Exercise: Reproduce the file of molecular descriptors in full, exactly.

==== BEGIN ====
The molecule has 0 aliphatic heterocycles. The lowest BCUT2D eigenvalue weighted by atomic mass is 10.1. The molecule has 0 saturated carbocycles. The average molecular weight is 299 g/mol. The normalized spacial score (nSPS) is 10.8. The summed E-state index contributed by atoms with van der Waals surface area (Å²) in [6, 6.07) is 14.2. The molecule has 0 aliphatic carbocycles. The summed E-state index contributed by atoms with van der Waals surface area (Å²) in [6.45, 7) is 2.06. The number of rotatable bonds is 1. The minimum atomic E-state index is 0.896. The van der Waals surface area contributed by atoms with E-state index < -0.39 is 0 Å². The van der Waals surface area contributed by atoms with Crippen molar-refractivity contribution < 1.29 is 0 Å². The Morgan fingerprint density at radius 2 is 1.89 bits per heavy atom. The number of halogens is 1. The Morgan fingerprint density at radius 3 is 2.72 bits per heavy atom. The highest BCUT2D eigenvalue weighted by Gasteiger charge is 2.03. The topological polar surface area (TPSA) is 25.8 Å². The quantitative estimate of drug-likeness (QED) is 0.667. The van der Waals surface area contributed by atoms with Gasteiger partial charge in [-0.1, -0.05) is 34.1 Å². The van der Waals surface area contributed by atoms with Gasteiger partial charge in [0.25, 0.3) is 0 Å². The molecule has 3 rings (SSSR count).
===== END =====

The molecule has 0 aliphatic heterocycles. The lowest BCUT2D eigenvalue weighted by atomic mass is 10.1. The molecule has 0 saturated carbocycles. The average molecular weight is 299 g/mol. The normalized spacial score (nSPS) is 10.8. The summed E-state index contributed by atoms with van der Waals surface area (Å²) in [6, 6.07) is 14.2. The molecule has 0 aliphatic carbocycles. The summed E-state index contributed by atoms with van der Waals surface area (Å²) in [6.45, 7) is 2.06. The number of rotatable bonds is 1. The minimum atomic E-state index is 0.896. The van der Waals surface area contributed by atoms with E-state index < -0.39 is 0 Å². The van der Waals surface area contributed by atoms with Crippen molar-refractivity contribution < 1.29 is 0 Å². The Morgan fingerprint density at radius 2 is 1.89 bits per heavy atom. The number of halogens is 1. The Morgan fingerprint density at radius 3 is 2.72 bits per heavy atom. The highest BCUT2D eigenvalue weighted by Gasteiger charge is 2.03. The topological polar surface area (TPSA) is 25.8 Å². The quantitative estimate of drug-likeness (QED) is 0.667. The van der Waals surface area contributed by atoms with Gasteiger partial charge in [-0.1, -0.05) is 34.1 Å². The van der Waals surface area contributed by atoms with Gasteiger partial charge in [0.25, 0.3) is 0 Å². The molecule has 3 rings (SSSR count).